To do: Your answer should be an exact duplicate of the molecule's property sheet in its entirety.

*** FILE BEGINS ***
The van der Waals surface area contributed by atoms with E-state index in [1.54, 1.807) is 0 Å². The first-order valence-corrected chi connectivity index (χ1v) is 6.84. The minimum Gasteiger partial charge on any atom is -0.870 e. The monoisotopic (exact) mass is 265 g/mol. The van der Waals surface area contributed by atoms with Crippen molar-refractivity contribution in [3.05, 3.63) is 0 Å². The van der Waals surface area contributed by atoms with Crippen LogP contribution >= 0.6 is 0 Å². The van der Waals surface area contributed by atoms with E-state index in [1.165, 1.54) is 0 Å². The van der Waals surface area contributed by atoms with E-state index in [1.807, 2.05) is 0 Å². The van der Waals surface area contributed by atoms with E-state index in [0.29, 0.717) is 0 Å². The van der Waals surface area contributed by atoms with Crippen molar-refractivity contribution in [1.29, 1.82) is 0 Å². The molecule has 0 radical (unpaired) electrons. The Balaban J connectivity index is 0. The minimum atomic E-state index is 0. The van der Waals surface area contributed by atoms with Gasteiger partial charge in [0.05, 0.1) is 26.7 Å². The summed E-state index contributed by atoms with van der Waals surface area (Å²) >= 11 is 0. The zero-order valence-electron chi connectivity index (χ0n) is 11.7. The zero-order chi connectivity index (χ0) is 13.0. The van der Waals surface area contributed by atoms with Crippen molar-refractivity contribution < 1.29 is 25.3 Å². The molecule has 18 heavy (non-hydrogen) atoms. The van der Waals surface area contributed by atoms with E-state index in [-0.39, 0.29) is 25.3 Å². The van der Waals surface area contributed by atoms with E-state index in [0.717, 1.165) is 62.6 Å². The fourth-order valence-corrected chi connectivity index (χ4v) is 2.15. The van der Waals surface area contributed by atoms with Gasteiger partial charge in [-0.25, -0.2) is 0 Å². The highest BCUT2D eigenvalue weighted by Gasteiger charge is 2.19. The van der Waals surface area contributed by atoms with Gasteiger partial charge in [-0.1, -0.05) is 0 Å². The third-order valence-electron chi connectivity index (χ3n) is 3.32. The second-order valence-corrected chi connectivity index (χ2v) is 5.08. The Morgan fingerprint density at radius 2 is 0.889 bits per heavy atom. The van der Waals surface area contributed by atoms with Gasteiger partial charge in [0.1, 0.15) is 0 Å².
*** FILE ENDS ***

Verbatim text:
The van der Waals surface area contributed by atoms with E-state index in [1.54, 1.807) is 0 Å². The first-order valence-corrected chi connectivity index (χ1v) is 6.84. The minimum Gasteiger partial charge on any atom is -0.870 e. The monoisotopic (exact) mass is 265 g/mol. The van der Waals surface area contributed by atoms with Crippen molar-refractivity contribution in [3.05, 3.63) is 0 Å². The van der Waals surface area contributed by atoms with Crippen LogP contribution >= 0.6 is 0 Å². The van der Waals surface area contributed by atoms with E-state index in [1.165, 1.54) is 0 Å². The van der Waals surface area contributed by atoms with E-state index in [1.807, 2.05) is 0 Å². The van der Waals surface area contributed by atoms with E-state index in [0.29, 0.717) is 0 Å². The van der Waals surface area contributed by atoms with Crippen molar-refractivity contribution in [1.29, 1.82) is 0 Å². The molecule has 0 radical (unpaired) electrons. The Balaban J connectivity index is 0. The minimum atomic E-state index is 0. The van der Waals surface area contributed by atoms with Gasteiger partial charge in [0.05, 0.1) is 26.7 Å². The summed E-state index contributed by atoms with van der Waals surface area (Å²) >= 11 is 0. The zero-order valence-electron chi connectivity index (χ0n) is 11.7. The zero-order chi connectivity index (χ0) is 13.0. The van der Waals surface area contributed by atoms with Crippen molar-refractivity contribution < 1.29 is 25.3 Å². The molecule has 18 heavy (non-hydrogen) atoms. The van der Waals surface area contributed by atoms with E-state index in [-0.39, 0.29) is 25.3 Å². The van der Waals surface area contributed by atoms with E-state index in [0.717, 1.165) is 62.6 Å². The fourth-order valence-corrected chi connectivity index (χ4v) is 2.15. The van der Waals surface area contributed by atoms with Gasteiger partial charge in [-0.25, -0.2) is 0 Å². The highest BCUT2D eigenvalue weighted by Gasteiger charge is 2.19. The van der Waals surface area contributed by atoms with Gasteiger partial charge in [-0.1, -0.05) is 0 Å². The third-order valence-electron chi connectivity index (χ3n) is 3.32. The second-order valence-corrected chi connectivity index (χ2v) is 5.08. The Morgan fingerprint density at radius 2 is 0.889 bits per heavy atom. The van der Waals surface area contributed by atoms with Gasteiger partial charge in [0.1, 0.15) is 0 Å².